Illumina Innovates with Rancher and Kubernetes
Earlier this year, I received an email invitation from Dan Kohn, Executive Director of Cloud Native Computing Foundation (CNCF), about a meeting at KubeCon Berlin to explore a Kubernetes conformance program. That effort culminated in today’s official launch of the Kubernetes Software Conformance Certification program. Rancher is among the first group of vendors and community members participating in this effort. Users of the Rancher Kubernetes distribution now have the peace of mind of running on a certified Kubernetes platform.
Hi, I’m James Harris, (@sir_yogi_bear) one of the engineers here @Rancher_Labs, and I am excited to announce we added support this week for pulling and viewing Docker logs in Rancher. The addition of the feature allows users to easily work with their containers from the web UI in a much more involved way. Previously, there was no way to track the output of a container through Rancher. Now you can easily follow both the Std out and Std error of a container.
Hi, I’m Sidhartha Mani, one of the engineers here @Rancher_Labs, and I’ve been working on the user management functionality in Rancher. This week, we released support for GitHub OAuth. I’m very excited about his, because it allows organizations to connect their GitHub org structures to docker and collaborate on management. In this blogpost I’ll show you how to setup GitHub OAuth on Rancher for your organization.
Rancher-Auth 2-minute setup.
Hi Everyone, I’m Will Chan, the new VP of engineering here at Rancher, and I wanted to post an update about some of the things we’re working on here at Rancher for release later this quarter. I started at Rancher in early December, and since then I’ve been thrilled to see how many people have downloaded Rancher and are using it to manage and implement networking around Docker. I’m really excited about some of the features we’re working on, and wanted to give you a sneak peek of what’s coming over the next two months.
Earlier this week, we released [Rancher 1.3]. It includes several new features: user interface fixes, changes to our DNS engines, and improvements when using Kubernetes and associated tooling. However, Rancher 1.3 also begins addressing a frequent request we receive from users: Windows 2016 support. Windows support in Rancher 1.3 is purely experimental and limited in scope (you can [read more in our docs]), but it’s an important step towards serving the needs of our customers as containers become more widely adopted in enterprises.
Rancher offers a preconfigured, multitenant Kubernetes distribution that companies can deploy in any cloud, on-premises, or at the edge.
RancherOS v1.1.0 is [now available]! It includes a number of key enhancements such as: VMWare ESXi support; improved OS level logging, including boot-time logs; remote Syslog logging; and built in Logrotate and Cron services. Syslinux support has improved with the addition of a boot menu, allowing you to select debug, autologin, and recovery consoles. The reboot command can kexec into the latest and previous OS versions. With RancherOS v1.1.0 you still select Docker engines between 1.
We’re excited to announce that RancherOS is now available as a first-class operating system on Packet for all instance types. Packet is a bare metal cloud that combines the speed of physical hardware with the flexibility and ease of use of virtualized infrastructure. We’ve always been fans of Packet and we make use of it internally quite often. In fact, we’ve recently decided to move our entire CI/CD pipeline over to Packet instances.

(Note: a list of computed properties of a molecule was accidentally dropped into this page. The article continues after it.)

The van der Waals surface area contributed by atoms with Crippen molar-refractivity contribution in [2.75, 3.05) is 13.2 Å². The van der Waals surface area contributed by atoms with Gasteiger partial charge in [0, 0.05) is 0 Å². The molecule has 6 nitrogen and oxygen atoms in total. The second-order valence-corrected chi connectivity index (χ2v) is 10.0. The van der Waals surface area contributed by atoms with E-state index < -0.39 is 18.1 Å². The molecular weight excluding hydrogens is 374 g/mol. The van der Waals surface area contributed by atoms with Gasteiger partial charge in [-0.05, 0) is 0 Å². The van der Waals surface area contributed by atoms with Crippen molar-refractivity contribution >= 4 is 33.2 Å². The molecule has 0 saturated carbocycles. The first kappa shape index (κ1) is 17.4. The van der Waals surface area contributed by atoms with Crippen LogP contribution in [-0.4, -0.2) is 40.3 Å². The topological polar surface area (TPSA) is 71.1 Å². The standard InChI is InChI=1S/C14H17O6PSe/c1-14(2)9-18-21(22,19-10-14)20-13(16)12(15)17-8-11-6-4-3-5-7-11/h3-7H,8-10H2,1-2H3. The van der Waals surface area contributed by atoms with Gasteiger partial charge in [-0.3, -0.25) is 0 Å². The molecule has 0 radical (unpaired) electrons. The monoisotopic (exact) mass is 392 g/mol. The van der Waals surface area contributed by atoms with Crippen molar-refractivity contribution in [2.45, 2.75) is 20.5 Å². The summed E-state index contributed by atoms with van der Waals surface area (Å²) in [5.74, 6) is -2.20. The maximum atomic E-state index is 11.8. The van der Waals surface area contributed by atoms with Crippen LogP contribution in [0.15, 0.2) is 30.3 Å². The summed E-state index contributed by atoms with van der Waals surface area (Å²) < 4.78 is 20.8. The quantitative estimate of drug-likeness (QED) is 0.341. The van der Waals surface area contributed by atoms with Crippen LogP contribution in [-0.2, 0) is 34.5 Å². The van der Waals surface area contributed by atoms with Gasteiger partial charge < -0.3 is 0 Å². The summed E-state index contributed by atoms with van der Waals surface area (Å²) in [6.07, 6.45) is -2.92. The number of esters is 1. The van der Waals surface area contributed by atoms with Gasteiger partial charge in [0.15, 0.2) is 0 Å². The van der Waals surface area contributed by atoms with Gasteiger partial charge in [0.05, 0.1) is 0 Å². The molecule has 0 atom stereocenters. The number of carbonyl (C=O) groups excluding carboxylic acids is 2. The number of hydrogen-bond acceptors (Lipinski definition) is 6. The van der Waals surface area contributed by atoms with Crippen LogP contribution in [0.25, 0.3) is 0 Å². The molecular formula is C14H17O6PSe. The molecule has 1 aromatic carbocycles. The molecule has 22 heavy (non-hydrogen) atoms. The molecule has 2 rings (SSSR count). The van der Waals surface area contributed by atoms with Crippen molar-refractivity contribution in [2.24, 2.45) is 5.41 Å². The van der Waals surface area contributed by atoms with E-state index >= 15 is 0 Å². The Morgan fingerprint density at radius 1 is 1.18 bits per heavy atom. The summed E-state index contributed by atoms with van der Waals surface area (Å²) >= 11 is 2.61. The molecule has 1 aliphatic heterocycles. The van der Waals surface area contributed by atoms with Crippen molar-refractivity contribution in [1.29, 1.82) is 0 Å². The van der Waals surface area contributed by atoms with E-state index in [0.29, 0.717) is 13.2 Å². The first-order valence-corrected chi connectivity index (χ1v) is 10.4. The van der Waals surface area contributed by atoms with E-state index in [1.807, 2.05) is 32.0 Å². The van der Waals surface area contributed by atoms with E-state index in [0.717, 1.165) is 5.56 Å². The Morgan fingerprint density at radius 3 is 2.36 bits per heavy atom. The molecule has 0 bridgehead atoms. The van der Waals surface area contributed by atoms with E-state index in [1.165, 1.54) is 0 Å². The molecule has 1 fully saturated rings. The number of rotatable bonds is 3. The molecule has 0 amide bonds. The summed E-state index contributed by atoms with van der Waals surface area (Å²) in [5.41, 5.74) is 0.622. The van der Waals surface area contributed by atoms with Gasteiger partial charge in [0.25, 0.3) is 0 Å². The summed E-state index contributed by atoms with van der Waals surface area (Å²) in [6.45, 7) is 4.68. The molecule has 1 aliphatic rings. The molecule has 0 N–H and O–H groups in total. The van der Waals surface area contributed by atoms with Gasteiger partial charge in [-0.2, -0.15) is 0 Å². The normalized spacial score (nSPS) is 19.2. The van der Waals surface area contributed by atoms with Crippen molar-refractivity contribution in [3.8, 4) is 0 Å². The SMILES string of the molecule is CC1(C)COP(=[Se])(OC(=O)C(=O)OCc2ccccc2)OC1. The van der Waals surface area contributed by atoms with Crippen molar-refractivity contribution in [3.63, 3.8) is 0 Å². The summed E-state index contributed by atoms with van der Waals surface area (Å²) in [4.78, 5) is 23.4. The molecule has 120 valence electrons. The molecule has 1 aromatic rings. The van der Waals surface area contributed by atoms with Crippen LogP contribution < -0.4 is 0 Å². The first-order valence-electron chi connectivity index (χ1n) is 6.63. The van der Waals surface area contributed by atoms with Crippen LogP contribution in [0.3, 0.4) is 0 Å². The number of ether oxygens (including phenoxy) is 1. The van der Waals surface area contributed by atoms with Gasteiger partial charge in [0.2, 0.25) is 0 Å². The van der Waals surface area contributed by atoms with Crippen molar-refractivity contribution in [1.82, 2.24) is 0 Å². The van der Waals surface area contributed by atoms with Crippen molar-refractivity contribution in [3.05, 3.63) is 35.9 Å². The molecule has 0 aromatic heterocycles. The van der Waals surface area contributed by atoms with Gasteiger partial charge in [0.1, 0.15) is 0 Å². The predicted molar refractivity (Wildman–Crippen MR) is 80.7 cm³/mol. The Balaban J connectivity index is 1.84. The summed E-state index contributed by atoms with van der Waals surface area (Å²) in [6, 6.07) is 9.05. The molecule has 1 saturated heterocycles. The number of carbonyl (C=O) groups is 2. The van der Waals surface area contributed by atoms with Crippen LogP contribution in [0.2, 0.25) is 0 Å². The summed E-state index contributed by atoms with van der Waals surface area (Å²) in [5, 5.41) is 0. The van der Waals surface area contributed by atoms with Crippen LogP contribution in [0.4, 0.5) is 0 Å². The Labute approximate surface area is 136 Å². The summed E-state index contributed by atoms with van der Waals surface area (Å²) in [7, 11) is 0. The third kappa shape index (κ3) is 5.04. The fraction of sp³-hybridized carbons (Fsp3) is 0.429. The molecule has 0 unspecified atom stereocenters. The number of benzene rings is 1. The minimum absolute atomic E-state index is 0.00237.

RancherOS v0.8.0 is now available! This release has taken a bit more time than prior versions, as we’ve been laying more groundwork to allow us to do much faster updates, and to release more often.
Release Highlights Using the Linux 4.9.9 mainline kernel Using the mainline stable Linux kernel should allow us to give container users access to new features faster - and will mean that RancherOS will have a simpler debug and update path for other software too.
Last week we introduced our new project, Rancher.io, at AWS Re:Invent, and it was amazing. We’d been working on the software for months, talking with good friends, old customers and former colleagues about what we were building and wondering how it would be received by users. We were anxious to share it with new people and eager to get their feedback. We were also really nervous. Four of us flew out to Vegas, set up our little booth, tested our demos and organized our piles of stickers and t-shirts.
We’ve recently released v0.5.0 of RancherOS, the latest major release since v0.4.0. Since then, we’ve moved RancherOS out of an alpha state and made many changes to improve both stability and user experience. In addition to various bug fixes and support for Docker 1.11, v0.5.0 includes the following changes:
[Official Raspberry Pi Image] [On our releases page you can now find an official Raspberry Pi image which is known to work on both Raspberry Pi 2 and 3.
Version v0.7.0 of RancherOS, which mainly contains bug fixes and enhancements, was recently released and is now available on our releases page. Since there hasn’t been a blog post since the v0.5.0 release, this post also includes some of the key features implemented as part of v0.6.0 and v0.6.1. In addition to switching the default Docker version to 1.12.1 and kernel version to 4.4.21, the following features have been implemented.
In the tradition of embedded Linux comes k3OS, an open source project for managing Kubernetes instances on embedded platforms at the edge.